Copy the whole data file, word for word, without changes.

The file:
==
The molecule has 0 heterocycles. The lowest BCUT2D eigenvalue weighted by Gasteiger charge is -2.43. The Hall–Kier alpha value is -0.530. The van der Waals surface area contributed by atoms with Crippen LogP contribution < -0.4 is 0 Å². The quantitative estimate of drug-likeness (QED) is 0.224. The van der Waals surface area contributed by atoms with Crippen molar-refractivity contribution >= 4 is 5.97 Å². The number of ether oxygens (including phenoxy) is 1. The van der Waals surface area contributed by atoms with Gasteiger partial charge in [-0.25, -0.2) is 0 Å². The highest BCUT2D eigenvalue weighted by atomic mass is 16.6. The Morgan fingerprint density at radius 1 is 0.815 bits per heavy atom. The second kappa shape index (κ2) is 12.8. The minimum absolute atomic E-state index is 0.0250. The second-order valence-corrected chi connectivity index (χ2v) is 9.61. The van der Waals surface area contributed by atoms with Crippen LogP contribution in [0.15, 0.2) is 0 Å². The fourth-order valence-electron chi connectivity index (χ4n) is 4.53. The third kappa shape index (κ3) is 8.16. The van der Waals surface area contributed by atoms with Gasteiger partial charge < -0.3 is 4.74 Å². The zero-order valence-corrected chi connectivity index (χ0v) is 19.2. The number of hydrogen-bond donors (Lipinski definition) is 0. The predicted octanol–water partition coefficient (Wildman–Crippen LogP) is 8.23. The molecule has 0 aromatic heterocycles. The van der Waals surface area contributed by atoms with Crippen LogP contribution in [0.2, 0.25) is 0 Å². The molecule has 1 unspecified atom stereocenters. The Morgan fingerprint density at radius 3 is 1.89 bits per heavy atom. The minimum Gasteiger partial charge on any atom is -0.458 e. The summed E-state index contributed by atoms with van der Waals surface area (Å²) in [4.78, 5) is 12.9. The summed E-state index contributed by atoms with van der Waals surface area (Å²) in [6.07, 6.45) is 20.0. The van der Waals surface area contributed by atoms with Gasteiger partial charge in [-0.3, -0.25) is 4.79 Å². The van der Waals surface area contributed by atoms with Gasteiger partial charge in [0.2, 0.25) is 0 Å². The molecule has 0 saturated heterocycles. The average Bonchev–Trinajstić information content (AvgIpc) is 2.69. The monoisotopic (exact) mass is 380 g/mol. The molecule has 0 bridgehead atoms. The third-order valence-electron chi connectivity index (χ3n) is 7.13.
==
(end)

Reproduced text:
The molecule has 0 heterocycles. The lowest BCUT2D eigenvalue weighted by Gasteiger charge is -2.43. The Hall–Kier alpha value is -0.530. The van der Waals surface area contributed by atoms with Crippen LogP contribution < -0.4 is 0 Å². The quantitative estimate of drug-likeness (QED) is 0.224. The van der Waals surface area contributed by atoms with Crippen molar-refractivity contribution >= 4 is 5.97 Å². The number of ether oxygens (including phenoxy) is 1. The van der Waals surface area contributed by atoms with Gasteiger partial charge in [-0.25, -0.2) is 0 Å². The highest BCUT2D eigenvalue weighted by atomic mass is 16.6. The Morgan fingerprint density at radius 1 is 0.815 bits per heavy atom. The second kappa shape index (κ2) is 12.8. The minimum absolute atomic E-state index is 0.0250. The second-order valence-corrected chi connectivity index (χ2v) is 9.61. The van der Waals surface area contributed by atoms with Crippen LogP contribution in [0.15, 0.2) is 0 Å². The fourth-order valence-electron chi connectivity index (χ4n) is 4.53. The third kappa shape index (κ3) is 8.16. The van der Waals surface area contributed by atoms with Gasteiger partial charge < -0.3 is 4.74 Å². The zero-order valence-corrected chi connectivity index (χ0v) is 19.2. The number of hydrogen-bond donors (Lipinski definition) is 0. The predicted octanol–water partition coefficient (Wildman–Crippen LogP) is 8.23. The molecule has 0 aromatic heterocycles. The van der Waals surface area contributed by atoms with Crippen LogP contribution in [0.2, 0.25) is 0 Å². The molecule has 1 unspecified atom stereocenters. The Morgan fingerprint density at radius 3 is 1.89 bits per heavy atom. The minimum Gasteiger partial charge on any atom is -0.458 e. The summed E-state index contributed by atoms with van der Waals surface area (Å²) in [4.78, 5) is 12.9. The summed E-state index contributed by atoms with van der Waals surface area (Å²) in [6.07, 6.45) is 20.0. The van der Waals surface area contributed by atoms with Gasteiger partial charge in [-0.3, -0.25) is 4.79 Å². The van der Waals surface area contributed by atoms with Gasteiger partial charge in [0.2, 0.25) is 0 Å². The molecule has 0 saturated heterocycles. The average Bonchev–Trinajstić information content (AvgIpc) is 2.69. The monoisotopic (exact) mass is 380 g/mol. The molecule has 0 bridgehead atoms. The third-order valence-electron chi connectivity index (χ3n) is 7.13.